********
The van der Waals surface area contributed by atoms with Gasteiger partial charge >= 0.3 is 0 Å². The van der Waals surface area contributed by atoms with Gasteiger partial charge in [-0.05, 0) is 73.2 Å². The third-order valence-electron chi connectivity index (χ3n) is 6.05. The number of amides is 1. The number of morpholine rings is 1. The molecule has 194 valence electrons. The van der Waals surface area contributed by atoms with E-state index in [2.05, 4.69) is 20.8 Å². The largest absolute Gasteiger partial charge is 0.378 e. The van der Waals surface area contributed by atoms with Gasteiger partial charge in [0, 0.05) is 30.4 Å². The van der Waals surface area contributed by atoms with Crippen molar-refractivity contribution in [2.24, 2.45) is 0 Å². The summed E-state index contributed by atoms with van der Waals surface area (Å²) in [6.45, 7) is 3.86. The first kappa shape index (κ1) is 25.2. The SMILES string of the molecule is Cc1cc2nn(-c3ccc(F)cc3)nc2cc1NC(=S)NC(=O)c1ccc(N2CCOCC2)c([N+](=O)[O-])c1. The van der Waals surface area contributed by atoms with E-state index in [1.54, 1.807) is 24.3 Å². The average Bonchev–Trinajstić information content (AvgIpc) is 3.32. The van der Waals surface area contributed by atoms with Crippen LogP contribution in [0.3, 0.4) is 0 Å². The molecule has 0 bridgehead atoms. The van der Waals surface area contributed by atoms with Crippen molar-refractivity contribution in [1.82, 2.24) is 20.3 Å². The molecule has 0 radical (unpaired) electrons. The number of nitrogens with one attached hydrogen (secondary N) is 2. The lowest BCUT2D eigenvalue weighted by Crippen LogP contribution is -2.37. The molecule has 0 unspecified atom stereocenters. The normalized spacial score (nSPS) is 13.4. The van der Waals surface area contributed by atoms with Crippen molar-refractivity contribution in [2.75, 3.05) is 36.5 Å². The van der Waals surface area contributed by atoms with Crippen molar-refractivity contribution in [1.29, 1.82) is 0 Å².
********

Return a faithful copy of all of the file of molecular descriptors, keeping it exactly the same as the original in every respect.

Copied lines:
The van der Waals surface area contributed by atoms with Gasteiger partial charge >= 0.3 is 0 Å². The van der Waals surface area contributed by atoms with Gasteiger partial charge in [-0.05, 0) is 73.2 Å². The third-order valence-electron chi connectivity index (χ3n) is 6.05. The number of amides is 1. The number of morpholine rings is 1. The molecule has 194 valence electrons. The van der Waals surface area contributed by atoms with E-state index in [2.05, 4.69) is 20.8 Å². The largest absolute Gasteiger partial charge is 0.378 e. The van der Waals surface area contributed by atoms with Gasteiger partial charge in [0, 0.05) is 30.4 Å². The van der Waals surface area contributed by atoms with Crippen molar-refractivity contribution in [2.24, 2.45) is 0 Å². The summed E-state index contributed by atoms with van der Waals surface area (Å²) in [6.45, 7) is 3.86. The first kappa shape index (κ1) is 25.2. The SMILES string of the molecule is Cc1cc2nn(-c3ccc(F)cc3)nc2cc1NC(=S)NC(=O)c1ccc(N2CCOCC2)c([N+](=O)[O-])c1. The van der Waals surface area contributed by atoms with E-state index in [1.54, 1.807) is 24.3 Å². The average Bonchev–Trinajstić information content (AvgIpc) is 3.32. The van der Waals surface area contributed by atoms with Crippen LogP contribution in [0.3, 0.4) is 0 Å². The molecule has 0 bridgehead atoms. The van der Waals surface area contributed by atoms with Crippen molar-refractivity contribution in [1.82, 2.24) is 20.3 Å². The molecule has 0 radical (unpaired) electrons. The number of nitrogens with one attached hydrogen (secondary N) is 2. The lowest BCUT2D eigenvalue weighted by Crippen LogP contribution is -2.37. The molecule has 0 unspecified atom stereocenters. The normalized spacial score (nSPS) is 13.4. The van der Waals surface area contributed by atoms with Crippen molar-refractivity contribution in [2.75, 3.05) is 36.5 Å². The van der Waals surface area contributed by atoms with Crippen molar-refractivity contribution in [1.29, 1.82) is 0 Å².